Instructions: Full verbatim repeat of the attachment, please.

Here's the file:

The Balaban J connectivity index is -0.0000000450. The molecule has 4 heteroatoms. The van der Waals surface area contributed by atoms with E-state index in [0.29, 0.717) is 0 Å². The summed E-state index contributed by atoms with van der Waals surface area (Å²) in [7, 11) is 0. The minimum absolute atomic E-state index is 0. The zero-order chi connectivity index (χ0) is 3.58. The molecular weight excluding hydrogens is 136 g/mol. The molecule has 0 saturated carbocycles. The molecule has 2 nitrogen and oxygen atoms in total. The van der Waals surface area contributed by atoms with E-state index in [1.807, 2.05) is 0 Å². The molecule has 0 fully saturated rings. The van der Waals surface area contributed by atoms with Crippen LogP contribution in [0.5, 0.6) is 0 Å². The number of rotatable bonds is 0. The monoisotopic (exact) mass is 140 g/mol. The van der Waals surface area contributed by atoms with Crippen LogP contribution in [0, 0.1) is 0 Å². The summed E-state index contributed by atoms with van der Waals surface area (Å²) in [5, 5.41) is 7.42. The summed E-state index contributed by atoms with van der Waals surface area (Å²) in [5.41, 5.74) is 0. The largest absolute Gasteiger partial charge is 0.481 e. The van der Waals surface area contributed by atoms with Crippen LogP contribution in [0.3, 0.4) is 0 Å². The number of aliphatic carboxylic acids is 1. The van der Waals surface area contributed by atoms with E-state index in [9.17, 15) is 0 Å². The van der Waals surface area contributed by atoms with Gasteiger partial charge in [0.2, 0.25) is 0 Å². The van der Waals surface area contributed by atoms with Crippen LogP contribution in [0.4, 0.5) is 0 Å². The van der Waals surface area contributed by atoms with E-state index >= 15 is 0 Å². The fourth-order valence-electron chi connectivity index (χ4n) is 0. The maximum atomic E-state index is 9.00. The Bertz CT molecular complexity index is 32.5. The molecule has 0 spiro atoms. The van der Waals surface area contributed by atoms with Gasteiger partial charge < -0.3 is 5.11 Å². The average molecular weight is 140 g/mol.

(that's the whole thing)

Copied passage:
The Balaban J connectivity index is -0.0000000450. The molecule has 4 heteroatoms. The van der Waals surface area contributed by atoms with E-state index in [0.29, 0.717) is 0 Å². The summed E-state index contributed by atoms with van der Waals surface area (Å²) in [7, 11) is 0. The minimum absolute atomic E-state index is 0. The zero-order chi connectivity index (χ0) is 3.58. The molecular weight excluding hydrogens is 136 g/mol. The molecule has 0 saturated carbocycles. The molecule has 2 nitrogen and oxygen atoms in total. The van der Waals surface area contributed by atoms with E-state index in [1.807, 2.05) is 0 Å². The molecule has 0 fully saturated rings. The van der Waals surface area contributed by atoms with Crippen LogP contribution in [0.5, 0.6) is 0 Å². The number of rotatable bonds is 0. The monoisotopic (exact) mass is 140 g/mol. The van der Waals surface area contributed by atoms with Crippen LogP contribution in [0, 0.1) is 0 Å². The summed E-state index contributed by atoms with van der Waals surface area (Å²) in [5, 5.41) is 7.42. The summed E-state index contributed by atoms with van der Waals surface area (Å²) in [5.41, 5.74) is 0. The largest absolute Gasteiger partial charge is 0.481 e. The van der Waals surface area contributed by atoms with Crippen LogP contribution in [0.3, 0.4) is 0 Å². The number of aliphatic carboxylic acids is 1. The van der Waals surface area contributed by atoms with E-state index in [9.17, 15) is 0 Å². The van der Waals surface area contributed by atoms with Gasteiger partial charge in [0.2, 0.25) is 0 Å². The van der Waals surface area contributed by atoms with Crippen LogP contribution in [0.4, 0.5) is 0 Å². The van der Waals surface area contributed by atoms with E-state index >= 15 is 0 Å². The fourth-order valence-electron chi connectivity index (χ4n) is 0. The maximum atomic E-state index is 9.00. The Bertz CT molecular complexity index is 32.5. The molecule has 0 spiro atoms. The van der Waals surface area contributed by atoms with Gasteiger partial charge < -0.3 is 5.11 Å². The average molecular weight is 140 g/mol.